For decades, applying sunscreen was summer holiday rule number 1 – because UV light causes skin cancer and the radiation is particularly dangerous in water. The problem is: this kind of protection against sunburn endangers marine life, because even waterproof sunscreen is only partially waterproof, which means that several thousand tons of sun cream end up in our oceans every year. And many of its components are extremely toxic to aquatic organisms. The highly sensitive ecosystem of coral reefs is particularly endangered and the public is only gradually becoming aware of this problem.
A threat to human health and the environment
Sunscreen with chemical UV filters work by penetrating the skin (a welcome side effect is that they are absorbed by it very well). They absorb the dangerous UV radiation and convert it into harmless thermal energy. This is very convenient, but it can be harmful to your health: depending on the substances, such chemical UV filters can decompose and cause skin irritation and allergies, and some are even suspected of having a hormonal or carcinogenic effect. Therefore, it is not allowed to use them in natural cosmetics. The number of synthetic UV filters is constantly increasing: octocrylene has established itself on the market, replacing benzophenone-3, which has since been phased out. However, it is also considered a danger to the ecosystem, because the water-insoluble substance is hardly degradable and can therefore accumulate in organisms and on surfaces. By now, some manufacturers use Bemotrizinol, a substance that is considered harmless, at least in humans. However, there are no convincing studies on the effects on marine life.
There is a lack of comprehensive studies
The logical alternative? Use eco-sunscreen – at least at first glance. They do not contain chemical filters, but work mechanically, reflecting the dangerous UV radiation like tiny mirrors and thus making sure that the radiation cannot even reach our skin. So, instead of being absorbed by the skin, they form a kind of protective layer. The widespread active substances zinc and titanium were regarded as harmless for a long time, at least for humans. In the meantime, however, it has become clear that the nanoparticles they contain also pose a threat to marine life. Up to now, there are not many comprehensive studies on the effects of these frequently used cosmetic ingredients. So there is an urgent need for more research. It is therefore particularly pleasing that the environmental hazard many sunscreens pose is a subject of discussion more and more frequently –thus gradually coming to the attention of the public.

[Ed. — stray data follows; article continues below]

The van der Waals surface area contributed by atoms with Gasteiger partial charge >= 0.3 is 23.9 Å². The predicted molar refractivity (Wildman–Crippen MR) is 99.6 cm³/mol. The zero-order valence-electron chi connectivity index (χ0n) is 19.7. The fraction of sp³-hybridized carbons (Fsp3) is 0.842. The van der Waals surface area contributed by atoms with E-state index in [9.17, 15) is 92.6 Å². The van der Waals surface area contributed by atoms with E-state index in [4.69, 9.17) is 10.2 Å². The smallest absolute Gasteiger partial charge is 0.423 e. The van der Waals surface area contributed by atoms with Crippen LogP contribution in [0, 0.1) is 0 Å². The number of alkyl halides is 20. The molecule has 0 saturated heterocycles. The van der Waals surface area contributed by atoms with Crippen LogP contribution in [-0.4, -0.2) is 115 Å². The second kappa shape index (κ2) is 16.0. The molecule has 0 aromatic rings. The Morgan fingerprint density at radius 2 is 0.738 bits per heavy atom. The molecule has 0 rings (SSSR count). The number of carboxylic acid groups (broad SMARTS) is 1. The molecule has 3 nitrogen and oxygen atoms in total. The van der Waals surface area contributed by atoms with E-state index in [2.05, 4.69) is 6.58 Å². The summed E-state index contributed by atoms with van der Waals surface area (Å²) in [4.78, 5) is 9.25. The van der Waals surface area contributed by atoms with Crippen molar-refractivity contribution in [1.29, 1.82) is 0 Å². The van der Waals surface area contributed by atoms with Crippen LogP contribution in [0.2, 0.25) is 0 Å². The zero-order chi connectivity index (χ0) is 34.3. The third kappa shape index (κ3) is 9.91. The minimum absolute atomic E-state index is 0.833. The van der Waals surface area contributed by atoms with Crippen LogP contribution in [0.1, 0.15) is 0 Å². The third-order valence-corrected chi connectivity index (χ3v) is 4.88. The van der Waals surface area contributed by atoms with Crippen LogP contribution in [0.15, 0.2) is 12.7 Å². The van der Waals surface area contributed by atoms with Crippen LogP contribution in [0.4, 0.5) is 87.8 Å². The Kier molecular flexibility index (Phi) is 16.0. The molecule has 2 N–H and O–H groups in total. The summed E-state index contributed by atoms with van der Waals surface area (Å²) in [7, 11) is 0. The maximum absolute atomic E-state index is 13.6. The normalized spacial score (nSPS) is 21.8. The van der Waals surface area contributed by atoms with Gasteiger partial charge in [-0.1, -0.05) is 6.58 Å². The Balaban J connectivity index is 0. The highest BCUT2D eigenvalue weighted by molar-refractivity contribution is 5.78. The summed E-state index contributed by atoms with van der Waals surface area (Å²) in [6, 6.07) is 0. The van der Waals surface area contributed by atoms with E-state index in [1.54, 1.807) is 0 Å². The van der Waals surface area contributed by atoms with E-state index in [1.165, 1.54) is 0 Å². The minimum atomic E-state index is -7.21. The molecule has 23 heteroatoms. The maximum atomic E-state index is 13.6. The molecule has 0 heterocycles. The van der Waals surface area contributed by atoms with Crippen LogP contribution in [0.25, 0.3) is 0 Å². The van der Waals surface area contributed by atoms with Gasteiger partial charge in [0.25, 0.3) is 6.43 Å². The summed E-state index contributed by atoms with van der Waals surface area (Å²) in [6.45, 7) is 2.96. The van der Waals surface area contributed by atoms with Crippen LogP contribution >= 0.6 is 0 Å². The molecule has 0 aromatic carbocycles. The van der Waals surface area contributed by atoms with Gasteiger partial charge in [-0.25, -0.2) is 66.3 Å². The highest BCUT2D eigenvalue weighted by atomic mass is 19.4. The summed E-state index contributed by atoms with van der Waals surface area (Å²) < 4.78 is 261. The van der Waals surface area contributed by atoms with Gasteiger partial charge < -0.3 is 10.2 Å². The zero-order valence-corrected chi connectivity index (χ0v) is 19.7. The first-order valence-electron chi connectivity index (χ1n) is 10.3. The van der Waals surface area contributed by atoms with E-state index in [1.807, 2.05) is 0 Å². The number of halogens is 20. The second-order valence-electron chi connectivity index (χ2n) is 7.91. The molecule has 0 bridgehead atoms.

How can we protect ourselves from the sun?
One thing is clear: UV protection is still very important. And the matter of sunscreen is admittedly a difficult one. This makes it all the more important to consider its ingredients – for our own health and for the environment. Especially if you want to swim in the sea, you should check carefully whether your sunscreen contains substances that are proven to be harmful to the environment. It is best not to apply any sunscreen directly before bathing in the sea, not even (supposedly) waterproof cream, but rather reduce the time you spend in the water. The skin has its own way of protecting itself from the sun – depending on the type of your skin it can last between 10 and 30 minutes or more. If you stay in the water for a longer time, for example when snorkeling: put some clothes on. Choosing neoprene and lycra instead of light swimwear at 30 degrees Celsius in the shade may sound strange at first, and tanning fanatics in particular might by appalled. But, hey: the dying of corals and the risk of skin cancer for a flawless tan – is it worth it?
These two Green Pearls® hotels set a good example: in the Maldives and on Koh Samui, sun protection is a must. At the same time, the corals there are an undisputed highlight and snorkeling is very popular. This is a dangerous combination, because snorkelers just have to use sunscreen with the wrong ingredients to endanger the spectacular reefs. That is why Gili Lankanfushi and Tongsai Bay offer their guests a coral-friendly alternative to sunburn and long-sleeved swimwear – with their “Reef safe” sun protection products, which according to the manufacturer are free of harmful substances and the controversial nanoparticles.